There have been times that I cut because I wanted to die, but I didn’t have the courage to do it properly. (My mother has assured me she’ll haunt me in hell should I ever succeed.) The psychiatrists call this “parasuicidal behavior.”
I cut because this is how I think my body should be treated. I cut because I hate my body. I cut to objectify my body, to separate myself from it. I cut to claim my body, to take back my power. I cut to feel control over my situation. Sometimes I cut to block out feelings that threaten to overwhelm me. Other times I cut just to feel something.
I cut for release, because I cannot scream. I cut to express myself, because words feel inadequate and I lack the courage to speak. I cut to tell the world to be gentle with me, not to expect too much. I cut to keep people away. I cut to tell the secrets that cannot be spoken in my family, some of them generations old. (The irony of cutting as a way to communicate is that it must be kept secret. My closet is filled with long-sleeved shirts.)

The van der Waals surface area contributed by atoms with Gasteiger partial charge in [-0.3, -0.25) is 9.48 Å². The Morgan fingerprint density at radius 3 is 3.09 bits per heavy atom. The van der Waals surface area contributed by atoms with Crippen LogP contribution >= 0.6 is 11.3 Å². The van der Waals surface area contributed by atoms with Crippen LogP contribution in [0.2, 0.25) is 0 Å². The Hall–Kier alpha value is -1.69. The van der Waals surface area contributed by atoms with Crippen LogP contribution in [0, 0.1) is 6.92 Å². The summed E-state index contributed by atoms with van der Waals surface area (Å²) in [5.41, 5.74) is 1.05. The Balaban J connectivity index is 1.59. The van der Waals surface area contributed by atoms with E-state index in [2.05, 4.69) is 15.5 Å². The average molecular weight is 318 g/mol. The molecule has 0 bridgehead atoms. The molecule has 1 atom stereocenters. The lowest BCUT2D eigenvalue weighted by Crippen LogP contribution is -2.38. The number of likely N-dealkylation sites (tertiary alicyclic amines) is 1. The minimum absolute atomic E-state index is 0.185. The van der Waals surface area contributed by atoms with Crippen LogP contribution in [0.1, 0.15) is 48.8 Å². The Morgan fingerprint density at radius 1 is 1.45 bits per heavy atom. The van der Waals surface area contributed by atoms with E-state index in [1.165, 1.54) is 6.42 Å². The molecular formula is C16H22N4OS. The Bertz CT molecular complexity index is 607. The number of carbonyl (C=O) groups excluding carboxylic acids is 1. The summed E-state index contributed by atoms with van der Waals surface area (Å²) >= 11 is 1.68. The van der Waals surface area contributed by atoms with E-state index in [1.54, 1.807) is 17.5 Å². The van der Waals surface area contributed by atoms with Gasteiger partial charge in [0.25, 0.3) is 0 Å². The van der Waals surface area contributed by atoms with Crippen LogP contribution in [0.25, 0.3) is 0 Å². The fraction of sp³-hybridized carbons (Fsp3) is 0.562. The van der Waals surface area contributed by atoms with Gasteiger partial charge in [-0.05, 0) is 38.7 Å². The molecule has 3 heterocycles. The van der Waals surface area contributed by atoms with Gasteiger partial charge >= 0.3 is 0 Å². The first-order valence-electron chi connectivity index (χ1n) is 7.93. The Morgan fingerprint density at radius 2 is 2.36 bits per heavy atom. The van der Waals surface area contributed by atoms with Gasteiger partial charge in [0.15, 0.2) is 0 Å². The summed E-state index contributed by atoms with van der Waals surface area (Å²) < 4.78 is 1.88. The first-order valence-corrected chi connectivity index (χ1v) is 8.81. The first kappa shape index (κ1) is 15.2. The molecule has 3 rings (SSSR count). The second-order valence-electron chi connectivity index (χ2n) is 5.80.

The scars are just a byproduct — ashes after the fire. It frustrates me that my therapist seems more concerned about my cutting than my bulimia. Purging feels much more damaging to my body, but the scars it leaves are internal and therefore less upsetting to others.
I do not understand why hurting myself is wrong. It seems no different to me than hitting a child who misbehaves or the hair shirts and self-flagellation of penitents in the Middle Ages. The goal of therapy is to learn healthier, more socially acceptable ways of coping, but I’ll give up cutting only when I’m ready, and for me, not for anyone else. For now, I wear my scars with a mixture of shame and defiance, like combat wounds, evidence of the war that I have fought and, so far, survived.
Dillsboro, North Carolina
I was eighteen and still a virgin when I had a severe gallstone attack and had to have my gallbladder taken out. I spent a week at a university training hospital prior to the operation. Every day, a steady procession of young would-be doctors came to take my temperature, check my pulse, and look at my still-unmarked stomach.